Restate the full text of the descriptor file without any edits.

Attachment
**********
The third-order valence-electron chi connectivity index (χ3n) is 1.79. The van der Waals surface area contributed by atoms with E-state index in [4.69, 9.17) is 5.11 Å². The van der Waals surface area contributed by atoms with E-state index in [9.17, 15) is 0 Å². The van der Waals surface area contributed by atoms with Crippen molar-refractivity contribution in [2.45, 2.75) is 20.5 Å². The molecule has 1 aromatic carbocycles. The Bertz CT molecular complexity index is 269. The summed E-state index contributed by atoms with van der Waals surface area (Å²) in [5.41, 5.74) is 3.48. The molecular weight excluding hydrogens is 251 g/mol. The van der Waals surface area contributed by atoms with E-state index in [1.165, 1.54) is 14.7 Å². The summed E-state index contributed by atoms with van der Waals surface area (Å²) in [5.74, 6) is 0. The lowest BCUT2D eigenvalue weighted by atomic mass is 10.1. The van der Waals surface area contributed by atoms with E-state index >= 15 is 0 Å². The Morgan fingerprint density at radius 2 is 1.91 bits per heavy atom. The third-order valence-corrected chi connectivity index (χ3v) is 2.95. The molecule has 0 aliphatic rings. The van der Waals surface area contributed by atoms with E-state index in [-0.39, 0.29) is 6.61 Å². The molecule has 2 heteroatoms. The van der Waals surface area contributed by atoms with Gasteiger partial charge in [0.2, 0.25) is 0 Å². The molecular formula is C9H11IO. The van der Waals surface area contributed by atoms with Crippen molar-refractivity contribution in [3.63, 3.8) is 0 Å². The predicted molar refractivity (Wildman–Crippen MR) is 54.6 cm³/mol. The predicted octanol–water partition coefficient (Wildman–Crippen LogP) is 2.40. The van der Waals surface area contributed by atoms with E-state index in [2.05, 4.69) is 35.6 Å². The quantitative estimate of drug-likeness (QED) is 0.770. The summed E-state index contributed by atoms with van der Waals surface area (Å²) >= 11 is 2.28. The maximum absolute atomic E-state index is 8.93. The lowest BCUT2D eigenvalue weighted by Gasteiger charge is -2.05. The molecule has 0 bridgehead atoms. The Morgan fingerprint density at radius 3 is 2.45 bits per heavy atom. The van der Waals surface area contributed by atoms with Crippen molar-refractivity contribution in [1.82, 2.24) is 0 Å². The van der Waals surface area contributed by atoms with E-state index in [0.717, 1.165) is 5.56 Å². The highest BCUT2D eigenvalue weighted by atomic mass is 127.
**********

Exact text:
The third-order valence-electron chi connectivity index (χ3n) is 1.79. The van der Waals surface area contributed by atoms with E-state index in [4.69, 9.17) is 5.11 Å². The van der Waals surface area contributed by atoms with E-state index in [9.17, 15) is 0 Å². The van der Waals surface area contributed by atoms with Crippen molar-refractivity contribution in [2.45, 2.75) is 20.5 Å². The molecule has 1 aromatic carbocycles. The Bertz CT molecular complexity index is 269. The summed E-state index contributed by atoms with van der Waals surface area (Å²) in [5.41, 5.74) is 3.48. The molecular weight excluding hydrogens is 251 g/mol. The van der Waals surface area contributed by atoms with E-state index in [1.165, 1.54) is 14.7 Å². The summed E-state index contributed by atoms with van der Waals surface area (Å²) in [5.74, 6) is 0. The lowest BCUT2D eigenvalue weighted by atomic mass is 10.1. The van der Waals surface area contributed by atoms with E-state index >= 15 is 0 Å². The Morgan fingerprint density at radius 2 is 1.91 bits per heavy atom. The third-order valence-corrected chi connectivity index (χ3v) is 2.95. The molecule has 0 aliphatic rings. The van der Waals surface area contributed by atoms with E-state index in [-0.39, 0.29) is 6.61 Å². The molecule has 2 heteroatoms. The van der Waals surface area contributed by atoms with Gasteiger partial charge in [0.2, 0.25) is 0 Å². The molecular formula is C9H11IO. The van der Waals surface area contributed by atoms with Crippen molar-refractivity contribution in [3.63, 3.8) is 0 Å². The predicted molar refractivity (Wildman–Crippen MR) is 54.6 cm³/mol. The predicted octanol–water partition coefficient (Wildman–Crippen LogP) is 2.40. The van der Waals surface area contributed by atoms with E-state index in [2.05, 4.69) is 35.6 Å². The quantitative estimate of drug-likeness (QED) is 0.770. The summed E-state index contributed by atoms with van der Waals surface area (Å²) >= 11 is 2.28. The maximum absolute atomic E-state index is 8.93. The lowest BCUT2D eigenvalue weighted by Gasteiger charge is -2.05. The molecule has 0 bridgehead atoms. The Morgan fingerprint density at radius 3 is 2.45 bits per heavy atom. The van der Waals surface area contributed by atoms with Crippen molar-refractivity contribution in [1.82, 2.24) is 0 Å². The van der Waals surface area contributed by atoms with E-state index in [0.717, 1.165) is 5.56 Å². The highest BCUT2D eigenvalue weighted by atomic mass is 127.